So this is why we write novels
February 27, 2013
Caleb Pirtle III
I often wonder why I write. Then Toni Morrison gave me the reason.
She said, “If there’s a book that you want to read, but it hasn’t been written yet, then you must write it.”
So I do.
I either had the good fortune or the misfortune of being on session of a Presbyterian Church during the middle of a bitter, knock-down-drag-out, no-holds-barred, back-stabbing, in-fighting controversy over whether a pastor should stay or go, whether there was any reason he should stay or go, or whether there was any way to forgive him for what he had done in the Name of the Lord.
We lost friends.
We lost respect.
We lost a preacher.
We lost each other.
We lost a reason for going to church.
I remember thinking, “If these are God’s people, then I think he should shuffle the deck and deal again.”
The turmoil inside me simmered and festered, and finally it became a novel. I presented it as a serial on Caleb and Linda Pirtle, Wicked Little Lies, then published it as a novel on Amazon and Barnes & Noble.
This wasn’t the story I had lived through. But the characters were all there. Human nature can take good, honest, god-fearing people and turn them into verbal assassins. I’ll never forget the morning that my best friend and my attorney stood before the congregation and asked them to throw me out of the church.
I remember the summer we decided to vacation in New Mexico. I never booked reservations in those days. I just drove until I got to where I was going and looked for a place to stay after I rolled into town.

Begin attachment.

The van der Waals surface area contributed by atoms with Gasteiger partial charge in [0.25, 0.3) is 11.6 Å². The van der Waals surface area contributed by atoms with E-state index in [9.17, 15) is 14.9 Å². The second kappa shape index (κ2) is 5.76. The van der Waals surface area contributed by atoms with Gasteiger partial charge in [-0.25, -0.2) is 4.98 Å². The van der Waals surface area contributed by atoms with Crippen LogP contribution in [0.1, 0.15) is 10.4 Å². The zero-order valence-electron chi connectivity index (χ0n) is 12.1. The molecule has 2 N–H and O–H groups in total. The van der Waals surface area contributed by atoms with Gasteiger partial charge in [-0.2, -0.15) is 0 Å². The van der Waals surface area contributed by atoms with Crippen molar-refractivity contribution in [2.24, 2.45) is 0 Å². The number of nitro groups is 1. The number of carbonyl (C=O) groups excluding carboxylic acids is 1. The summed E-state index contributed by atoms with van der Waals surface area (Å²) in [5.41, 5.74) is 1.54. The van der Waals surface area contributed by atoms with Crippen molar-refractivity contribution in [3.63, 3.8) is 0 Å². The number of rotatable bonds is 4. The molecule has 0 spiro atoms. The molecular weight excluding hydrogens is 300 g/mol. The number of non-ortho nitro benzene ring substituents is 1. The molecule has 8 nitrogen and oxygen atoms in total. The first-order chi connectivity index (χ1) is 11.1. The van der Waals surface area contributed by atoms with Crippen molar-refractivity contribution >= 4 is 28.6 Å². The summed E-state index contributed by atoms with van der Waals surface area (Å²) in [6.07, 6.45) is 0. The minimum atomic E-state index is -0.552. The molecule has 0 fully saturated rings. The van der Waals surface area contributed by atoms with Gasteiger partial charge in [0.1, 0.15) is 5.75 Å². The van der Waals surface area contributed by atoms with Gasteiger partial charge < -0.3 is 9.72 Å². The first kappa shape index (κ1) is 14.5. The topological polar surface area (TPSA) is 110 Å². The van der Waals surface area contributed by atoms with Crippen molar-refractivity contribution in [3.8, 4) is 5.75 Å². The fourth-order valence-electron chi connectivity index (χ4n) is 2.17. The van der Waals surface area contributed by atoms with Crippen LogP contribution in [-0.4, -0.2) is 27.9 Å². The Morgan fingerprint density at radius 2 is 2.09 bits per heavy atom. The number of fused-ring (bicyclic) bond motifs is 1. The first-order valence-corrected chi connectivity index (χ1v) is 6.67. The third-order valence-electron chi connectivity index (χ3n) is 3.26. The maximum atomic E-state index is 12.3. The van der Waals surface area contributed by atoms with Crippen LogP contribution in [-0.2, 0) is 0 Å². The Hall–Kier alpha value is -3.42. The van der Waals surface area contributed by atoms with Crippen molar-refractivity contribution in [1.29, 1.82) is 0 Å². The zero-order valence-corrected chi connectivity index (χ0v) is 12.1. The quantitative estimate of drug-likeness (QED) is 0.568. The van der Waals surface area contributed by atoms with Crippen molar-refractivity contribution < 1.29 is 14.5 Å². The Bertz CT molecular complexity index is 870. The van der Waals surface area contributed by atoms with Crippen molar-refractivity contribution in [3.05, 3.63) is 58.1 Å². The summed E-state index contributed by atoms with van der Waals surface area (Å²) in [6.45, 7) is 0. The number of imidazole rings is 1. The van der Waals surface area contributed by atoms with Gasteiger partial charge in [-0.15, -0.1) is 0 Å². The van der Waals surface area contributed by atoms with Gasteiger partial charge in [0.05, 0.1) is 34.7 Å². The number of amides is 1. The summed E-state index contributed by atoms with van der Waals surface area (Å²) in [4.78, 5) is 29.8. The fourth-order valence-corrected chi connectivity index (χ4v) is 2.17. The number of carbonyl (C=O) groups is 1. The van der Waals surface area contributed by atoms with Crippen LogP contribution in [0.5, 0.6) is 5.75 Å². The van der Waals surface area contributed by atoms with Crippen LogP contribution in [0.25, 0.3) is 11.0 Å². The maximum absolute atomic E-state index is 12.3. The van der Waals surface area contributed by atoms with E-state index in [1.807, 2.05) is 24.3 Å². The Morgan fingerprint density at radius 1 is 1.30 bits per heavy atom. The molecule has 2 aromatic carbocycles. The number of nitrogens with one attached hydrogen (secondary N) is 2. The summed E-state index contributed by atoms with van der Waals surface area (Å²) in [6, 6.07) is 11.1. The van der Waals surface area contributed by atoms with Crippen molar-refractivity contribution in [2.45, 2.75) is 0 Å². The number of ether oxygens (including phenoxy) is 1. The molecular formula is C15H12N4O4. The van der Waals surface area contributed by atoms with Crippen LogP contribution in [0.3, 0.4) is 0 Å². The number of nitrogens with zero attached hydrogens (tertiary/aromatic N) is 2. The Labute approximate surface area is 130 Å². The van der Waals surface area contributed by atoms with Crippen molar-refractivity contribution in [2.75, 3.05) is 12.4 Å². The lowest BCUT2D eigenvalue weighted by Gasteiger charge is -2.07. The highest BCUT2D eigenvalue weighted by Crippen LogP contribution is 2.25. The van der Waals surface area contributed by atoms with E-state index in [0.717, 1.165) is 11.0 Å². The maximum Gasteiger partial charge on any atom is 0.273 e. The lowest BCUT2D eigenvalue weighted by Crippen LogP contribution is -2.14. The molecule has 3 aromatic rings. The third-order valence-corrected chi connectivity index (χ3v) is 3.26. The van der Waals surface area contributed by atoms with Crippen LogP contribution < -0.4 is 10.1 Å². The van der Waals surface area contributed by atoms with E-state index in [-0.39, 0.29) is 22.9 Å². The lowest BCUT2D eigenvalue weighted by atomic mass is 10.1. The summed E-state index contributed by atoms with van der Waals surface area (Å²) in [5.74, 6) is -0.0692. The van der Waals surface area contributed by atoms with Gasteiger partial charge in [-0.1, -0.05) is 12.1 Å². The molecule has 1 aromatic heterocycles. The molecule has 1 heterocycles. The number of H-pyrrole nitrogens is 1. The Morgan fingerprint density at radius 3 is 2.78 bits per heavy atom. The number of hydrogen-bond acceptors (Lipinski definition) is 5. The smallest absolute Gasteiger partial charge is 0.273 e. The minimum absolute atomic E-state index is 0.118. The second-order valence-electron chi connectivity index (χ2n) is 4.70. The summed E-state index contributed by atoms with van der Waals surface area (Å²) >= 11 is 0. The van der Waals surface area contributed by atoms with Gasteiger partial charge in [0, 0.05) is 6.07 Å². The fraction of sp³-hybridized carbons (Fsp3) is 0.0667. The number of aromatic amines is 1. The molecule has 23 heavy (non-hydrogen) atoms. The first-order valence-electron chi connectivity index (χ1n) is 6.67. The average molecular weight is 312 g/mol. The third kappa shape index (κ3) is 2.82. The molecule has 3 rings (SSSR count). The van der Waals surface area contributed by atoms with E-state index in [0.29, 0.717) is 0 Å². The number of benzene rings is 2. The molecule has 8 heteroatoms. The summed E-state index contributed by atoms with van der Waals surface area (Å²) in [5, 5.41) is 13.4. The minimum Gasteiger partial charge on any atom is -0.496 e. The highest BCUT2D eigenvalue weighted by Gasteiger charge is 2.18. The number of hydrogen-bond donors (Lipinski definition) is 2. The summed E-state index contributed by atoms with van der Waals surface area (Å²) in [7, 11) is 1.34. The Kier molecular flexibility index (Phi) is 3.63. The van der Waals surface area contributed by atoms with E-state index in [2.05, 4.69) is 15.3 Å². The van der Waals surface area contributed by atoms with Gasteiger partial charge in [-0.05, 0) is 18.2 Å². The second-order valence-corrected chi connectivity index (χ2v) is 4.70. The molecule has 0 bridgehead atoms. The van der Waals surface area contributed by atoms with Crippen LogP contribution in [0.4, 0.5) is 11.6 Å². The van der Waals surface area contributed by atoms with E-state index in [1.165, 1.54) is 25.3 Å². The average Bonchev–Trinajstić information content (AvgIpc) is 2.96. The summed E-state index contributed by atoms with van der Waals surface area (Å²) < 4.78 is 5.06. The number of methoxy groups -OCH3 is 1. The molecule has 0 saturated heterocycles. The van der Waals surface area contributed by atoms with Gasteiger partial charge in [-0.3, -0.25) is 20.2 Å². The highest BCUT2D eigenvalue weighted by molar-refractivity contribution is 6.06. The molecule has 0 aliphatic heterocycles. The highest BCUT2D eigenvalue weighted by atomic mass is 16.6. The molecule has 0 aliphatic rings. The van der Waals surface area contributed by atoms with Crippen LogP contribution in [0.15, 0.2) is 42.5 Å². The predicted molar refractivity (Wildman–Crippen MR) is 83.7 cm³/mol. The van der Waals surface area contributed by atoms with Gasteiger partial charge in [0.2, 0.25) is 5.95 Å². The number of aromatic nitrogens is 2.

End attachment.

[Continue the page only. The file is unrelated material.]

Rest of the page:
Santa Fe had a big bowling tournament. I didn’t know Santa Fe had a big bowling tournament. Everybody in the world who owned, borrowed, or stole a bowling ball was in town. There wasn’t a room at any hotel, big or small, either on silk stocking or skid row.
No trouble. I took the first road out of town and kept driving until I reached Los Alamos, which happened to be one of life’s most pleasant surprises. For the first time, I began to stumble across bits and pieces of information on the physicists, chemists, and scholars who retreated into the mountains and labs of Los Alamos to work in top secret and build the Atomic Bomb.
I was mesmerized.
I knew it had happened.
Now I had seen where it happened.
Over the years, I found quite a few nonfiction books on the Manhattan Project, and I ran across some nonfiction books on spies who smuggled our secrets to Russia. I’m sure there are novels that cover the project during a frightening time in our lives, but I didn’t find one.
So I wrote one. It appeared as a VG Serial, Conspiracy of Lies, and I am preparing to release it on the eRetailer sites.The story had intrigued me, fascinated me, haunted me, and finally beat me down. I had no other choice.
The more I think about it, the more I believe that Toni Morrison was right.
We have an idea. We sit around and wait for others to craft it. And when they don’t, we have to sit down and write the story, or we’ll burst. It keeps pounding inside our chest until we let it spill out onto the screen of a Kindle. It’s never quiet, and it never goes away, and it keeps pounding until we get it told.